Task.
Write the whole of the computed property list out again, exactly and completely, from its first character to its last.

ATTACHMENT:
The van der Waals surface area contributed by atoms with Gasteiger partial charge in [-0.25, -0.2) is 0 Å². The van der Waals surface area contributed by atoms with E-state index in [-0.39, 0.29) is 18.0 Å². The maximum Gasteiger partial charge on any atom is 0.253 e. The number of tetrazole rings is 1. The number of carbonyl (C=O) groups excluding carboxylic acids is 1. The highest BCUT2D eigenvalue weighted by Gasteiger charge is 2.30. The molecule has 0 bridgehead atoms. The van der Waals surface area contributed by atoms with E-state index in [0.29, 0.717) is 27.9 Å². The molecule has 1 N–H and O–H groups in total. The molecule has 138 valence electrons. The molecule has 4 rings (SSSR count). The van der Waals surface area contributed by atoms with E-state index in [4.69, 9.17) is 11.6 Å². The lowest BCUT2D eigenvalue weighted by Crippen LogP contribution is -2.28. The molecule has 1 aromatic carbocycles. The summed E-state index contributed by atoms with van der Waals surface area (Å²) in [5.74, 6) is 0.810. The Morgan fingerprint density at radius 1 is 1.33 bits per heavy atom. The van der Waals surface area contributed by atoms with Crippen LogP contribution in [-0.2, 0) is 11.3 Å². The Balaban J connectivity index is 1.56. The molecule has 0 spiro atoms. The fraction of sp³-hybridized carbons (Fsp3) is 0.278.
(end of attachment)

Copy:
The van der Waals surface area contributed by atoms with Gasteiger partial charge in [-0.25, -0.2) is 0 Å². The van der Waals surface area contributed by atoms with E-state index in [-0.39, 0.29) is 18.0 Å². The maximum Gasteiger partial charge on any atom is 0.253 e. The number of tetrazole rings is 1. The number of carbonyl (C=O) groups excluding carboxylic acids is 1. The highest BCUT2D eigenvalue weighted by Gasteiger charge is 2.30. The molecule has 0 bridgehead atoms. The van der Waals surface area contributed by atoms with E-state index in [0.29, 0.717) is 27.9 Å². The molecule has 1 N–H and O–H groups in total. The molecule has 138 valence electrons. The molecule has 4 rings (SSSR count). The van der Waals surface area contributed by atoms with E-state index in [4.69, 9.17) is 11.6 Å². The lowest BCUT2D eigenvalue weighted by Crippen LogP contribution is -2.28. The molecule has 1 aromatic carbocycles. The summed E-state index contributed by atoms with van der Waals surface area (Å²) in [5.74, 6) is 0.810. The Morgan fingerprint density at radius 1 is 1.33 bits per heavy atom. The van der Waals surface area contributed by atoms with Crippen LogP contribution in [-0.2, 0) is 11.3 Å². The Balaban J connectivity index is 1.56. The molecule has 0 spiro atoms. The fraction of sp³-hybridized carbons (Fsp3) is 0.278.